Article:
I don’t think it’s any secret that I like to run. Today is Wednesday and since my last post on Friday I’ve logged just over 21 miles so far and I have a half marathon coming up on Saturday. Lately I feel like I have a race every weekend and when I am not getting ready for a race I am anxiously waiting for the next time I can put on one of my many pairs of sneakers and run out into the world. (I have a sneaker problem – I can’t stop buying them.)
Running wasn’t always something that I connected so closely with – it was just another form of exercise. Sometimes when I was little and needed a time out or something, my dad wouldn’t send me to my room or take away television privileges – he would have me run around the house 3 or 4 times (sometimes even with some push-ups in between!). But even then, as much as I may have hated it because it was something that I was being told I had to do, I remember that I usually felt calmer, better, more relaxed after. And I always loved running around like a banshee in the backyard, or in the park, or as part of a game with friends or my sisters.
I ran a bit in high school as part of conditioning for tennis and in college at one point made it a routine to run 3-6 miles a day, but there was still something missing – it was exercise because we lived in our bikinis in college and wanted to stay in shape. There was something superficial, and therefore strained and forced, about running. But it was always a good escape and a way of getting more level-headed when the chaos of life, liberty and the pursuit of happiness got a little overwhelming!
It wasn’t until I started running in NYC a few years after I moved here that my view of running changed. It became less of a monotonous exercise or punishment that I was inflicting upon myself and more of a calming mechanism. It became my time. My time to think, to push myself, to fully break away from everyone and everything and reconnect with whatever I needed to reconnect with. Just me, my mind and nature. (It actually took a long time before I would even consider running with anyone – just the thought of it seemed like a gross invasion of my privacy. And there are times when it still feels like that, but other times having a running partner just adds more to the run. Especially the right running partner.) At that time, I didn’t run extremely regularly. Usually just to clear my head whenever I needed it.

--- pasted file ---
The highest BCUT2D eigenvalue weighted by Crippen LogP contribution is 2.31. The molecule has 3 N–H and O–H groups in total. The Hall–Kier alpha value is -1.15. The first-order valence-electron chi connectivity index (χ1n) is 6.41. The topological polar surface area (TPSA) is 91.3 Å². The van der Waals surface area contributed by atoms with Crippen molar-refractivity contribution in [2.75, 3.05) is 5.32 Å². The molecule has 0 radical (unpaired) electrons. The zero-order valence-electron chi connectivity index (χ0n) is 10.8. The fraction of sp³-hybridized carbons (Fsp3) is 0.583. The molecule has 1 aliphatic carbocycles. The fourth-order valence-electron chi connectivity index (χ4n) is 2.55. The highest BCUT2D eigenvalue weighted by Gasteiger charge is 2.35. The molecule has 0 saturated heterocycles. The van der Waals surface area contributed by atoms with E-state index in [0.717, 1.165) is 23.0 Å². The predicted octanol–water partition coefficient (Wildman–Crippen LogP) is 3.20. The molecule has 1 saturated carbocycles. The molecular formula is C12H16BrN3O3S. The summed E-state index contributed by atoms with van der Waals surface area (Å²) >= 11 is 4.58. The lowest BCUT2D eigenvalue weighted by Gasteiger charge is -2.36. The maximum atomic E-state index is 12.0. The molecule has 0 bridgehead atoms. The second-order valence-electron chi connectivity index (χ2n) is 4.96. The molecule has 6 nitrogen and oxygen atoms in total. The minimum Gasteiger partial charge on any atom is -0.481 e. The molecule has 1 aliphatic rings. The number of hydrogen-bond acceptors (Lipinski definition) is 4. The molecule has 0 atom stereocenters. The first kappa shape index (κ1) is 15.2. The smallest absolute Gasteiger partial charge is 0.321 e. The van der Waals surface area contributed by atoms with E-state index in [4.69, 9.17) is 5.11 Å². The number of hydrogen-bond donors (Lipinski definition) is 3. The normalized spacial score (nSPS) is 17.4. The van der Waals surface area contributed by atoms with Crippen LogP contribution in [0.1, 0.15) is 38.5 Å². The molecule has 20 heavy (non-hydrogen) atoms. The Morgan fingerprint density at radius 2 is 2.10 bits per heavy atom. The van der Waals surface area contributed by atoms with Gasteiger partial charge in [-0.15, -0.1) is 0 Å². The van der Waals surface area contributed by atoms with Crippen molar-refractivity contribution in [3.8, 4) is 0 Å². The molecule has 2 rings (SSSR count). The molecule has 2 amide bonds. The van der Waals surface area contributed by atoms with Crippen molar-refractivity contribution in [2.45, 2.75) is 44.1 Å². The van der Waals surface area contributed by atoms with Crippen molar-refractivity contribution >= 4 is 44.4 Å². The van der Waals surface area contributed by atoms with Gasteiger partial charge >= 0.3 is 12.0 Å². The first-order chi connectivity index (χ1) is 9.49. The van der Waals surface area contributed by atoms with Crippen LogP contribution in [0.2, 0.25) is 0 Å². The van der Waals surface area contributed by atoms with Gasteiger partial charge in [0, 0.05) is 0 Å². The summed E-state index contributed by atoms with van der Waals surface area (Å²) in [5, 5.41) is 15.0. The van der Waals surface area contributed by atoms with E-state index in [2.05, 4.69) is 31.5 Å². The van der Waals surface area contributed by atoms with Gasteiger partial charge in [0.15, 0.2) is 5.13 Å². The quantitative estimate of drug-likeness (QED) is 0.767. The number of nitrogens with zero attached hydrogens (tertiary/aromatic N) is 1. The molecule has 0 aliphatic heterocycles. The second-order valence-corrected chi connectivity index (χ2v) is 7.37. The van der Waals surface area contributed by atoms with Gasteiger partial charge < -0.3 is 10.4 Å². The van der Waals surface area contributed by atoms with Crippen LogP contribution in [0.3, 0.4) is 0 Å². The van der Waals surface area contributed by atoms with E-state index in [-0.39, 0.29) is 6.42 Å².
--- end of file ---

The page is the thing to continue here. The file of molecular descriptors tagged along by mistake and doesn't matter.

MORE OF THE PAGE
Anyway – I was out running the 6.2 mile outer loop at Central Park one day after a particularly tough day. I needed to clear my mind and decompress and running was my escape, as it had been in the past. Before long, I realized that I was almost done with the loop – I hadn’t even stopped to walk at either of the two hills that usually tried to kill me each time I attempted them. I went past the beginning of the loop and did almost 8 miles. That was when things started to change. It was a little victory – stress on the “little”. In the grand scheme of everything it didn’t make any kind of difference. People run more than that, faster than that, with no sweat. But in my world, it was the beginning of something. I was a little more self-aware. I knew myself just a little bit better, and I had done something that I had not done before, that I hadn’t really known that I was capable of doing. In his book What I Talk About When I Talk About Running, Haruki Murakami talks about that feeling after he completed a 62 mile run. While I haven’t (yet ;-)) run that far, I get what he was saying: